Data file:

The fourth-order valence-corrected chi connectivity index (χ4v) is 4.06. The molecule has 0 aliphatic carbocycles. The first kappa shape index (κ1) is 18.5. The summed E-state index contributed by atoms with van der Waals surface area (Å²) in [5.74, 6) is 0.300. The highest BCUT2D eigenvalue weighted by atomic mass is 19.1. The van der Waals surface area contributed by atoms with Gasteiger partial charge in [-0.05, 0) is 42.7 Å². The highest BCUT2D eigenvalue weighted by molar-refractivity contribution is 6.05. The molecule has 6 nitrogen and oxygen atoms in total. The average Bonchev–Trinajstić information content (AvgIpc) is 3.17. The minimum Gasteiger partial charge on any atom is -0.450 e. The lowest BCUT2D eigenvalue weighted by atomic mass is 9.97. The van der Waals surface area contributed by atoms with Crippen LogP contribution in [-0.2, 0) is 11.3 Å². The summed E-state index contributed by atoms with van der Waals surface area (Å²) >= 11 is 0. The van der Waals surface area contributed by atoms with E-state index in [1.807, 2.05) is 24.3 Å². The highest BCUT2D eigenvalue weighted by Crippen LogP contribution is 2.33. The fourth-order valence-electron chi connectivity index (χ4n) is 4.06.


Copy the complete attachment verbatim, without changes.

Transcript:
The fourth-order valence-corrected chi connectivity index (χ4v) is 4.06. The molecule has 0 aliphatic carbocycles. The first kappa shape index (κ1) is 18.5. The summed E-state index contributed by atoms with van der Waals surface area (Å²) in [5.74, 6) is 0.300. The highest BCUT2D eigenvalue weighted by atomic mass is 19.1. The van der Waals surface area contributed by atoms with Gasteiger partial charge in [-0.05, 0) is 42.7 Å². The highest BCUT2D eigenvalue weighted by molar-refractivity contribution is 6.05. The molecule has 6 nitrogen and oxygen atoms in total. The average Bonchev–Trinajstić information content (AvgIpc) is 3.17. The minimum Gasteiger partial charge on any atom is -0.450 e. The lowest BCUT2D eigenvalue weighted by atomic mass is 9.97. The van der Waals surface area contributed by atoms with Crippen LogP contribution in [-0.2, 0) is 11.3 Å². The summed E-state index contributed by atoms with van der Waals surface area (Å²) >= 11 is 0. The van der Waals surface area contributed by atoms with E-state index in [1.807, 2.05) is 24.3 Å². The highest BCUT2D eigenvalue weighted by Crippen LogP contribution is 2.33. The fourth-order valence-electron chi connectivity index (χ4n) is 4.06.